A simple first step for layering in rate reduction is to calculate historic rate reduction effects on cloud cost and apply these ratios to our cloud forecast. A more advanced approach is to model individual rate reduction initiatives and their effects on cloud cost.

Cost Avoidance.

Now let's look at how cost avoidance affects cloud forecasting. The fifth FinOps capability is "Cost Avoidance". Cost Avoidance refers to any effort that reduces usage like right-sizing, waste reduction, cloud parking, auto scaling, and re-architecting workloads to be more cloud native to take advantage of containers or serverless technologies.

Flexera's 2021 state of the cloud report estimates 30 percent of cloud being either unused or underutilized, which makes cost avoidance our second largest cost savings lever. When forecasting cloud cost we need to model the effects of future cost avoidance efforts and layer these into the forecast to produce accurate results.

A simple first step for layering in cost avoidance is to estimate the effects of historic cost avoidance initiatives and apply these ratios to our cloud forecast. A more advanced approach is to model specific future cost avoidance initiatives and their effects on cloud cost.

Training and improving maturity.

Now let's look at how training can improve maturity and effect cloud forecasting. FinOps is primarily a culture shift where cloud cost is moved to the forefront of everyone's thinking. With leadership and engineers receiving on-going updates to technology advances in the cloud, some workloads will be re-architected to avoid technology debt. When older, more legacy technologies are being replaced with more cloud native ones, we may see improvements in total cost of ownership over time.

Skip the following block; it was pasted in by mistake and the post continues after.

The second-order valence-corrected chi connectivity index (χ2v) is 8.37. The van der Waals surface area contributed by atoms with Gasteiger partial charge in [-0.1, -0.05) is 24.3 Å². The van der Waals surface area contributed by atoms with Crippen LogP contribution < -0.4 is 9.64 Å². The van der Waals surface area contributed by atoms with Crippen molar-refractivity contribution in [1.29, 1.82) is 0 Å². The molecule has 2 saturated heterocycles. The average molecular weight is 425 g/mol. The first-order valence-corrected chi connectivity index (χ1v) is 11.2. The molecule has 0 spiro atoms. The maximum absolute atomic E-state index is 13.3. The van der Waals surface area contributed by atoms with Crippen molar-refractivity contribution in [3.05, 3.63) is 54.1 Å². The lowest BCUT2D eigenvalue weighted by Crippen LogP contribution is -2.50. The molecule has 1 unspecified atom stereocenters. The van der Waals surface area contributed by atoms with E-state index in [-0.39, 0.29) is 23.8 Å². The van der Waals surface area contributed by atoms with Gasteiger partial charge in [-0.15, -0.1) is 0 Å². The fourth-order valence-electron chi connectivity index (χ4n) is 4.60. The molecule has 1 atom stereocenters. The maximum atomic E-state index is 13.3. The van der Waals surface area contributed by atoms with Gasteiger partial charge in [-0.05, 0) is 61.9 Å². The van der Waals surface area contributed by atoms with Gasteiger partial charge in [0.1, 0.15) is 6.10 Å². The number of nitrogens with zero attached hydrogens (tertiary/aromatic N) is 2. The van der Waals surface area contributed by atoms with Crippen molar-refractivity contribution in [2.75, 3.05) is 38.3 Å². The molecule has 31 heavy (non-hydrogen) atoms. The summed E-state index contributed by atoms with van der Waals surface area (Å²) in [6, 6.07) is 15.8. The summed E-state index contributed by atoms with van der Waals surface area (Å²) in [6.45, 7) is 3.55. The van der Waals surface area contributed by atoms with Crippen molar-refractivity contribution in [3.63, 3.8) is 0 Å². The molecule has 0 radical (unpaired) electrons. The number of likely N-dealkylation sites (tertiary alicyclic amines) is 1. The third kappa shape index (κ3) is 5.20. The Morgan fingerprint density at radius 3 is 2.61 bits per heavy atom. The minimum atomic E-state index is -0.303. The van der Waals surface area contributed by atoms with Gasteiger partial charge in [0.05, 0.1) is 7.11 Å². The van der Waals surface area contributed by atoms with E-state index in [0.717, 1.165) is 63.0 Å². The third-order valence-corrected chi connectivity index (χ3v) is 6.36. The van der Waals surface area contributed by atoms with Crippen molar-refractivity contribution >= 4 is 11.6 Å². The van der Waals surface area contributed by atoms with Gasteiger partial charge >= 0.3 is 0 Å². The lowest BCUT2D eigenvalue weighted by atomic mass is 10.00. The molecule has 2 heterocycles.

To estimate these changes in cloud cost we need to model technology migrations over time. Migrations typically have a ramp up during which both the old and new workloads are running, with a ramp down of the old workload after some observation time. We will need to reach out to the engineering teams to get a better picture of the behavior during these phases and the duration of the migration to be able to layer these into our cloud forecasts.


To summarize "breaking the challenge into addressable parts", we use account and project structures as well as a tagging strategy to allocate cloud cost to owners. We work closely with Finance to get the requirements for our cloud forecasting frequency, models, and accuracy. And we need to model and layer in effects of rate reduction and cost avoidance to build more accurate cloud forecasts.

About the Author

Dieter Matzion is a member of Intuit’s Technology Finance team supporting the AWS cost optimization program.

Most recently, Dieter was part of Netflix’s AWS capacity team, where he helped develop Netflix’s rhythm and active management of AWS including cluster management and moving workloads to different instance families.

Prior to Netflix, Dieter spent two years at Google working on the Google Cloud offering focused on capacity planning and resource provisioning. At Google he developed demand-planning models and automation tools for capacity management.

Prior to that, Dieter spent seven years at PayPal in different roles ranging from managing databases, network operations, and batch operations, supporting all systems and processes for the corporate functions at a daily volume of $1.2B.

A native of Germany, Dieter has an M.S. in computer science. When not at work, he prioritizes spending time with family and enjoying the outdoors: hiking, camping, horseback riding, and cave exploration.